Reading Lolita in Tehran

Reading Lolita in Tehran Essay Questions

  1. 1

    On her first day of teaching at the University of Tehran, Azar Nafisi began class with some questions: "What should fiction accomplish? Why should anyone read at all?" Based on the book, how do you think Nafisi would answer this question? How would you?

    Azar Nafisi seems to believe two main things with regard to reading - that it can and should present an escape from reality, and that it can allow a reader to work through complex issues (though she does not feel that a book itself can be said to pass judgement on these issues). For example, Nafisi reads The Great Gatsby as an exploration of love, adultery, greed, decadence, and especially "carelessness" (131). She does not, as some of her students do, feel that it espouses these ideas as positive or advocates spreading these ideas to readers. Thus, Nafisi seems to feel that books, including her own, should present complex problems but not preach solutions. Instead, books should provide an imaginative and emotional look into the lives and relationships of characters.

  2. 2

    Discuss the recurrent theme of complicity in the book: the idea that the Ayatollah, the stern philosopher-king who limited freedoms and terrorized the innocent, "did to us what we allowed him to do" (28). To what extent are the supporters of a revolution responsible for its unintended results?

    Nafisi's novel communicates the theme of complicity through the silence of many characters in the face of a vocal, violent movement. Nafisi must herself battle with how outspoken and resistant she will act toward wearing a veil in the classroom. Wearing a veil would allow her to continue doing what she loves, educating young people and broadening their worldviews, but could be seen as forwarding or being complicit in a movement that was taking away more and more of the freedoms and rights of women. Through Nafisi's thoughts, we see that she does believe the supporters of a revolution are responsible for its results, but through her actions the reader comes to understand how hard it is to keep one's life, identity, and sanity during a revolution.

  3. 3

    Compare attitudes toward the veil held by men, women, and the government in the Islamic Republic of Iran. How was Nafisi's grandmother's choice to wear the chador marred by the political significance it had gained (192)?

    The responses of characters in the memoir to the veil are inextricably tied to gender, age, religion, and political affiliation. While women and men of an older generation have spent their lives seeing the veil as a religious choice symbolizing to themselves and others a connection with God, younger women and men have come to see it primarily as a political object, wielded by male-dominated political parties to exert control over women's bodies, identities, and lives. Male privilege allows male characters to act much more flippantly about the veil, however.

  4. 4

    In discussing the story of the murderous king in A Thousand and One Nights, Nafisi mentions three types of women who fell victim to his unreasonable rule (19). What is the relevance of this story for the women in Nafisi's private class?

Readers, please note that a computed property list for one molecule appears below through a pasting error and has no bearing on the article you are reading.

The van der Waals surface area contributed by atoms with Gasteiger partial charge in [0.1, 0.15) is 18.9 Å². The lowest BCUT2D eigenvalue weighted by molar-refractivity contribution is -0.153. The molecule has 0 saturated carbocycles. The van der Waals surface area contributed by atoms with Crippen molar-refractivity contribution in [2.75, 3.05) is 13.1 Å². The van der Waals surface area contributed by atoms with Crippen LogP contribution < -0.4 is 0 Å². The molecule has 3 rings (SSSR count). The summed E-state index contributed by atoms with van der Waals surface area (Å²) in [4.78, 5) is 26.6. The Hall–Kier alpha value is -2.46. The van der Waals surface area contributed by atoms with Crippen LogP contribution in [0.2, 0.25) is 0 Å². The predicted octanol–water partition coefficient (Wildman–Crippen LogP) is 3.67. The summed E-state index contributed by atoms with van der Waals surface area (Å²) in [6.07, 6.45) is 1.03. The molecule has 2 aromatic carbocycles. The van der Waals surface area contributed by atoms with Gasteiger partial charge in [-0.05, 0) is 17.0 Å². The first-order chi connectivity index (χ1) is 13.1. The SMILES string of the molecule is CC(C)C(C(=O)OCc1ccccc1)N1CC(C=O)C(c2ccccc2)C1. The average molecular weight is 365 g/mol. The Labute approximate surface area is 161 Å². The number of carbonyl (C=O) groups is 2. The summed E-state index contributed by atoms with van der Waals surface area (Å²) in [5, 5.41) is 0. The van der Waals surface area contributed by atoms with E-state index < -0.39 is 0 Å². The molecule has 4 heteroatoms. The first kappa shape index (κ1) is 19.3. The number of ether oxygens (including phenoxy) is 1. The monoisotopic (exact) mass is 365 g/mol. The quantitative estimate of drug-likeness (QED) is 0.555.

A Thousand and One Nights is a Persian folktale about a king who slew virgin after virgin because of his queen's betrayal but is finally halted by the storytelling of one virgin, Scheherazade. Nafisi writes that there are three kinds of women portrayed in the story, all of them victims: those who betray, those who are killed before they have the chance to betray, and Scheherazade who uses her imagination to give her the courage to risk her life. While Nafisi never tries to directly equate the fictional texts she discusses and the reality of her life in Iran, imagination and intelligence as the way for a woman to survive is definitely an important message that Nafisi attempts to instill in her students and the reader.

  5. 5

    During the The Great Gatsby trial, Zarrin charges Mr. Nyazi with the inability to "distinguish fiction from reality" (128). How does Mr. Nyazi's conflation of the fictional and the real compare to the actions of the blind censor, who retains the authority to suppress performances when he cannot even see? Discuss the role of censorship in the novel as it pertains to Nafisi's classes and Iranian society.

    Nafisi comments on the irony of powerful men passing judgement out of fear rather than understanding both in the case of the blind censor and the students like Mr. Nyazi, who get away with vocally rejecting literature, even writing whole dissertations on the issues arising from it without reading or understanding the purpose of the text itself. Nafisi feels that art, especially literature, is supposed to present spaces for people to explore complicated issues, while men like the blind censor who claims to protectively limit her exposure to outside entertainment from within the government and the students who argue with her about the inclusion of certain works of literature in her classes too often intermingle fiction and reality. At times, Nafisi uses this fact as a teaching moment, such as when she has the in-class trial of The Great Gatsby. At other times, her lack of control in the matter scares her so much that she feels the need to run to the bookstore and buy up all the English literature she can.